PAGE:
Is Your Personality Getting in The Way?

Is Your Personality Getting in The Way?

Your personality impacts the investment decisions you make and can easily become an obstacle to achieving long-term goals. A new research paper titled, Personality Differences and Investment Decision-Making, examines the connection between different personality types and decision-making tendencies.

The researchers surveyed 3300 U.S. investors about their beliefs, personality traits, and investment portfolios. The three authors, professors at Northwestern, DePaul, and London School of Economics, examined five major personality classifications including openness, conscientiousness, extraversion, agreeableness, and neuroticism.

Personality traits have a biological basis as any parent can attest. Personalities begin to show themselves at a very young age. Professors Jiang, Yan, and Peng found strong connections between broad personality types and overall life outcomes.

The authors proffer that while recent experiences affected some of the survey responses, there are certain unconditional differences in personality types that can’t be explained by experiences.

One of their major conclusions is that financial decisions are driven not only by personality tendencies, but also by social factors.

For example, extraverts value social interactions more than other personality types, so they are more likely to mimic their friends when it comes to financial decisions. The authors submit that distinct personality types have different investment return expectations and market outlooks which helps explain one element of investment decision making. The second element that factors into decisions, however, is directly related to the impact of social circles on financial choices.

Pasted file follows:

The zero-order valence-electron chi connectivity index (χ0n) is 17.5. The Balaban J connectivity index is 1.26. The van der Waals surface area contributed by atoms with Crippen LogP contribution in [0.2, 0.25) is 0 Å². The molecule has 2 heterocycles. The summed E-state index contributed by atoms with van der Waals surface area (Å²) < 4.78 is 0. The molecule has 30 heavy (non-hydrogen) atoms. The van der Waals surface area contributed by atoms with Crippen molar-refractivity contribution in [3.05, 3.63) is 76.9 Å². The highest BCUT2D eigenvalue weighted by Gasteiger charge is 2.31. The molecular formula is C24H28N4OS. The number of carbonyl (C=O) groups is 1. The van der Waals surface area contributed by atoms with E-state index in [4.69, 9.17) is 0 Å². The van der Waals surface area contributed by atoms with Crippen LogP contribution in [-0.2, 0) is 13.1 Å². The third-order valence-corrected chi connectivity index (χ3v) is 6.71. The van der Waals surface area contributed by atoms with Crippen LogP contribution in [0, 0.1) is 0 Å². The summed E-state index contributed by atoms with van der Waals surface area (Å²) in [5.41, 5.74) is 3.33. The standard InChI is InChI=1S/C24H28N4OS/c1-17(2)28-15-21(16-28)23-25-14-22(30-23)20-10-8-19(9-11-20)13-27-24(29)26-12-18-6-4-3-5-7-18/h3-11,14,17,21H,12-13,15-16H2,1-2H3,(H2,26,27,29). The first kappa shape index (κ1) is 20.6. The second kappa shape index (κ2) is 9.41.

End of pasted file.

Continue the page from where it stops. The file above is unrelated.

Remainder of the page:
The most interesting aspect of the study details the link between personality traits and beliefs. Baseline beliefs, preferences, and social interactions vary widely depending upon personality.

The respondents to the study had an average net worth of about $3 million. Among other things, they were asked for their one-year stock market return expectation along with their inflation forecast. The study found that investors with high neuroticism scores tended to be more pessimistic in their expectations for investment returns. While the mean one-year stock market return expectation for all five personality types was 5.57%, those with high neuroticism only expected returns of 4.78%. The extravert personalities on the other hand, were more optimistic and expected one-year stock market returns of 6.39%.

Among the five main personality types, openness, (referring to the tendency to be open to new experiences), and extraversion, (those who are particularly sociable and people-oriented), appear to be most significant in explaining overall investment portfolio structure.

The study also examined demographic data alongside the analysis of personality types. These variables included gender, age, income, education, and location. Interestingly, the authors found that personality traits had much more explanatory power over investing decisions than any demographic differences.

Your innate personality clearly impacts your investing decisions and how you view risk. Baseline beliefs are formed from your personality traits and preferences. The more that you understand your tendencies, the more that you are able to avoid behavioral mistakes along the way. Start there. Ready for a real conversation?

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